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Ollie can't shake wildness in Mets' loss

Ollie can't shake wildness in loss

WASHINGTON -- Mets starting pitcher Oliver Perez led the Majors in walks last year, and he might have been on pace to do so again this year if he did not miss May and June with a knee injury. Having given away 38 free passes in 38 2/3 innings pitched this year, Perez limits his own effectiveness despite displaying overpowering stuff when the ball crosses the plate at a reasonable elevation.

On Tuesday, in another difficult outing, Perez submitted six more walks, and one hit batsman, putting runners onto the basepaths for the Nationals to drive home.

The Nationals tallied four runs in six innings off Perez in the 4-0 Mets loss. Three of those scores initially reached by simply watching Perez hurl four balls past them.

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"Oliver has been battling that his whole career," third baseman David Wright said. "When he's throwing strikes he has some of the best stuff for a left-hander in the game. When he doesn't throw strikes, the opposing team can take away certain pitches and sit on a pitch.

"He shoots himself in the foot sometimes."

It's not as if a controlled outing from Perez would have done the Mets any better. They were shut out for the fifth time in 13 games -- this time by Washington ace John Lannan. It was the first complete-game shutout by a Nationals pitcher since Pedro Astacio on Aug. 15, 2006.

"Very staggering stats by today's standards," Mets manager Jerry Manuel said, referring to the frequency of his team being shut out recently. "You see teams scoring runs, and we seem to be saving ours for the next day."

Lannan, who hits 90 with his fastball on a good day, only struck out one Mets batter. But he kept hitters off balance, induced 17 ground-ball outs and gave Perez a lesson in accuracy, tossing 80 of 106 pitches for strikes. He walked no one.

"A lot can be learned by watching him pitch as a young pitcher, or a big league pitcher," Wright said.

At Nationals Park on June 6, Lannan suppressed the Mets in similar fashion, holding them to an unearned run in a four-hit complete game.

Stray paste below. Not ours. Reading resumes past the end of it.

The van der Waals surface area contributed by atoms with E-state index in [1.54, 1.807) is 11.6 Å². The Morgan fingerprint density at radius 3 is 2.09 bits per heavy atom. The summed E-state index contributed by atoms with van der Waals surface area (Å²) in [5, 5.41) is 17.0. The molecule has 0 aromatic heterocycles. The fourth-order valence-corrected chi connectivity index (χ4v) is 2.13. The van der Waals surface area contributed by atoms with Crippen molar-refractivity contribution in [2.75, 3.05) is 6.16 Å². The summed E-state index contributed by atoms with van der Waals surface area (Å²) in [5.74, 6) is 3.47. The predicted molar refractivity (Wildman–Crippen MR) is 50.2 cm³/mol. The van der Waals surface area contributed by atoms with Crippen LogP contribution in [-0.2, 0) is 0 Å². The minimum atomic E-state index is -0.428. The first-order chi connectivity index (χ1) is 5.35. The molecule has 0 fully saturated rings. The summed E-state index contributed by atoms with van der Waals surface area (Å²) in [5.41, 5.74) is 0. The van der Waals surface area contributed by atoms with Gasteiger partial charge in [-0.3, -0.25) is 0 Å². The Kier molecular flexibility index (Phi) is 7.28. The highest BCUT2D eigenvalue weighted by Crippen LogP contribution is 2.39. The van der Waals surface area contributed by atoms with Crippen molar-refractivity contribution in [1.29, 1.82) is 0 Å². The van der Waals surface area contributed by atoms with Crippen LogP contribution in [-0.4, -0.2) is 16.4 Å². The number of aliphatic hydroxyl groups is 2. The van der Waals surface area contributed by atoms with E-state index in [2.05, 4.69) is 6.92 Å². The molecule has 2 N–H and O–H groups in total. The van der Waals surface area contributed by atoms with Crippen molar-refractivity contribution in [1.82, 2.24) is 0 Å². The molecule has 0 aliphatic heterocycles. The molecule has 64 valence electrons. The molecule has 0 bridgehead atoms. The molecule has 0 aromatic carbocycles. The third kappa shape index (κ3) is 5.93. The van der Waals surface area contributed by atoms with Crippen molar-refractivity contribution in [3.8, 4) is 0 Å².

On Tuesday, he used his patented sinker to scatter seven singles, only once allowing a runner to reach second base.

"He's been very tough on us this year," Manuel said. "He has our number at this point."

The Nationals began the game's scoring unconventionally in the bottom of the fourth, but not before Perez issued a pair of walks to set it up. With the bases loaded, Alberto Gonzalez hit a tailing line drive to Jeff Francoeur, who dropped the ball, but gathered it and fired to second base for a forceout, as Ryan Zimmerman trotted in to score from third.

Francoeur said his mistake may have altered the game's momentum, but the play ultimately had little effect. The next batter, catcher Wil Nieves, punched a base hit to the opposite field that plated Adam Dunn.

In the fifth, Perez drilled leadoff batter Nyjer Morgan with a 3-2 pitch and then walked Zimmerman two batters later. The two Nats baserunners scored on Dunn's single and Josh Willingham's sacrifice fly, respectively.

When asked about his control problems, Perez responded, "Right now, the more important thing is to get the win."

The Mets (44-49) have lost 15 of the past 22 contests. They will have to win on Wednesday to prevent a series loss to the Nationals (27-66).

Only one true scoring opportunity presented itself for the Mets on Tuesday. With two on and two out in the third inning, Wright skied a ball into center field. The hit didn't have home run distance, but it would have hit the wall for a pair of RBIs had Morgan not chased it down and made a leaping grab.

Aside from that situation, the Mets were unable to couple baserunners in an inning all night.

"We just got to get runs," Wright said. "It doesn't matter when they come. We need to do a better job of putting ourselves in more positions where we can drive runs in."

Mark Selig is an associate reporter for MLB.com. This story was not subject to the approval of Major League Baseball or its clubs.

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